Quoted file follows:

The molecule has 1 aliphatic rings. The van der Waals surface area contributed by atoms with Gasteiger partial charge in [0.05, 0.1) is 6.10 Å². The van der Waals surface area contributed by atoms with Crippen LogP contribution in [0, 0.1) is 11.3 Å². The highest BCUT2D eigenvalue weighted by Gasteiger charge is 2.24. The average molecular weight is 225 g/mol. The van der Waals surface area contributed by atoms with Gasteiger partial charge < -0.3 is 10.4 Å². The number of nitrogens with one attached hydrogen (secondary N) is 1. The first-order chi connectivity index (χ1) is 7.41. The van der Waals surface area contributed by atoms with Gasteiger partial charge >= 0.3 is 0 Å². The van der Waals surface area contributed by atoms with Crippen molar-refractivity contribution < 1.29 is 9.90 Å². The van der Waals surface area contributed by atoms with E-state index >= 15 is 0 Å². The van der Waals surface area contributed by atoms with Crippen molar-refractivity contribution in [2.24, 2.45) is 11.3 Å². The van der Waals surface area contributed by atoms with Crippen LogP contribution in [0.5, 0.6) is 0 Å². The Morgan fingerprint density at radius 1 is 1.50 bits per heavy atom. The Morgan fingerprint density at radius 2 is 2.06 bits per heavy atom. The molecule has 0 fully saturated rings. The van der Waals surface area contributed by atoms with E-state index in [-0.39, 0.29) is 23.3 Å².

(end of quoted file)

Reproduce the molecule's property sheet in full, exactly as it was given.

The molecule has 1 aliphatic rings. The van der Waals surface area contributed by atoms with Gasteiger partial charge in [0.05, 0.1) is 6.10 Å². The van der Waals surface area contributed by atoms with Crippen LogP contribution in [0, 0.1) is 11.3 Å². The highest BCUT2D eigenvalue weighted by Gasteiger charge is 2.24. The average molecular weight is 225 g/mol. The van der Waals surface area contributed by atoms with Gasteiger partial charge < -0.3 is 10.4 Å². The number of nitrogens with one attached hydrogen (secondary N) is 1. The first-order chi connectivity index (χ1) is 7.41. The van der Waals surface area contributed by atoms with Gasteiger partial charge >= 0.3 is 0 Å². The van der Waals surface area contributed by atoms with Crippen molar-refractivity contribution < 1.29 is 9.90 Å². The van der Waals surface area contributed by atoms with E-state index >= 15 is 0 Å². The van der Waals surface area contributed by atoms with Crippen molar-refractivity contribution in [2.24, 2.45) is 11.3 Å². The van der Waals surface area contributed by atoms with Crippen LogP contribution in [0.5, 0.6) is 0 Å². The Morgan fingerprint density at radius 1 is 1.50 bits per heavy atom. The Morgan fingerprint density at radius 2 is 2.06 bits per heavy atom. The molecule has 0 fully saturated rings. The van der Waals surface area contributed by atoms with E-state index in [-0.39, 0.29) is 23.3 Å².